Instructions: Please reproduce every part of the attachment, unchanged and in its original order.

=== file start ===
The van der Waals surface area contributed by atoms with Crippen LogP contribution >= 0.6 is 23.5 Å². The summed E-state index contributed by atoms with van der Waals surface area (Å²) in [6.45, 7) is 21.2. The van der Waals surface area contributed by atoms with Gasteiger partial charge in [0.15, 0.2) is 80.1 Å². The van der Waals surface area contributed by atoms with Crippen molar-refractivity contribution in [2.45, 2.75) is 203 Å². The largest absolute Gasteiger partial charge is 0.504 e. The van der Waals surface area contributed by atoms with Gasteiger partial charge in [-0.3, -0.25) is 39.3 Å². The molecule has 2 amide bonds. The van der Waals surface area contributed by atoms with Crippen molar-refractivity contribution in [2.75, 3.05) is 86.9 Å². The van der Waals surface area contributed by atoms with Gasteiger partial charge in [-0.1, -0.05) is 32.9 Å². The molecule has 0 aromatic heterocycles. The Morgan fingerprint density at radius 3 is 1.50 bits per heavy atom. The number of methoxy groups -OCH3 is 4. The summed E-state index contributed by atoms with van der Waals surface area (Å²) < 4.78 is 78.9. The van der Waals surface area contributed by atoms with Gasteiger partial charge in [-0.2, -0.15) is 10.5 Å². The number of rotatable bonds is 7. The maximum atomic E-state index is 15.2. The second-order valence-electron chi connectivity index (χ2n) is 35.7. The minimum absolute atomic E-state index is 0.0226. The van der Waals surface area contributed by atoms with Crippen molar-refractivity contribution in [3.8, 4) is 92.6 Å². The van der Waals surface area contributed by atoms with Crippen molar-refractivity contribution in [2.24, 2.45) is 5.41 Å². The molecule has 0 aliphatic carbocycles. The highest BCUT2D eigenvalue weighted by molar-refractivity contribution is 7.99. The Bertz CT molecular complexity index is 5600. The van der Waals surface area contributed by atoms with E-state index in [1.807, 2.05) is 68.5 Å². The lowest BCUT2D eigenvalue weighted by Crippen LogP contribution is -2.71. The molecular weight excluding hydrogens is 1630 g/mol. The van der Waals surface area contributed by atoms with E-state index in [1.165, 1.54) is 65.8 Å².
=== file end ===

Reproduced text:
The van der Waals surface area contributed by atoms with Crippen LogP contribution >= 0.6 is 23.5 Å². The summed E-state index contributed by atoms with van der Waals surface area (Å²) in [6.45, 7) is 21.2. The van der Waals surface area contributed by atoms with Gasteiger partial charge in [0.15, 0.2) is 80.1 Å². The van der Waals surface area contributed by atoms with Crippen molar-refractivity contribution in [2.45, 2.75) is 203 Å². The largest absolute Gasteiger partial charge is 0.504 e. The van der Waals surface area contributed by atoms with Gasteiger partial charge in [-0.3, -0.25) is 39.3 Å². The molecule has 2 amide bonds. The van der Waals surface area contributed by atoms with Crippen molar-refractivity contribution in [2.75, 3.05) is 86.9 Å². The van der Waals surface area contributed by atoms with Gasteiger partial charge in [-0.1, -0.05) is 32.9 Å². The molecule has 0 aromatic heterocycles. The Morgan fingerprint density at radius 3 is 1.50 bits per heavy atom. The number of methoxy groups -OCH3 is 4. The summed E-state index contributed by atoms with van der Waals surface area (Å²) < 4.78 is 78.9. The van der Waals surface area contributed by atoms with Gasteiger partial charge in [-0.2, -0.15) is 10.5 Å². The number of rotatable bonds is 7. The maximum atomic E-state index is 15.2. The second-order valence-electron chi connectivity index (χ2n) is 35.7. The minimum absolute atomic E-state index is 0.0226. The van der Waals surface area contributed by atoms with Crippen molar-refractivity contribution in [3.8, 4) is 92.6 Å². The van der Waals surface area contributed by atoms with Crippen molar-refractivity contribution in [2.24, 2.45) is 5.41 Å². The molecule has 0 aliphatic carbocycles. The highest BCUT2D eigenvalue weighted by molar-refractivity contribution is 7.99. The Bertz CT molecular complexity index is 5600. The van der Waals surface area contributed by atoms with E-state index in [1.807, 2.05) is 68.5 Å². The lowest BCUT2D eigenvalue weighted by Crippen LogP contribution is -2.71. The molecular weight excluding hydrogens is 1630 g/mol. The van der Waals surface area contributed by atoms with E-state index in [1.165, 1.54) is 65.8 Å².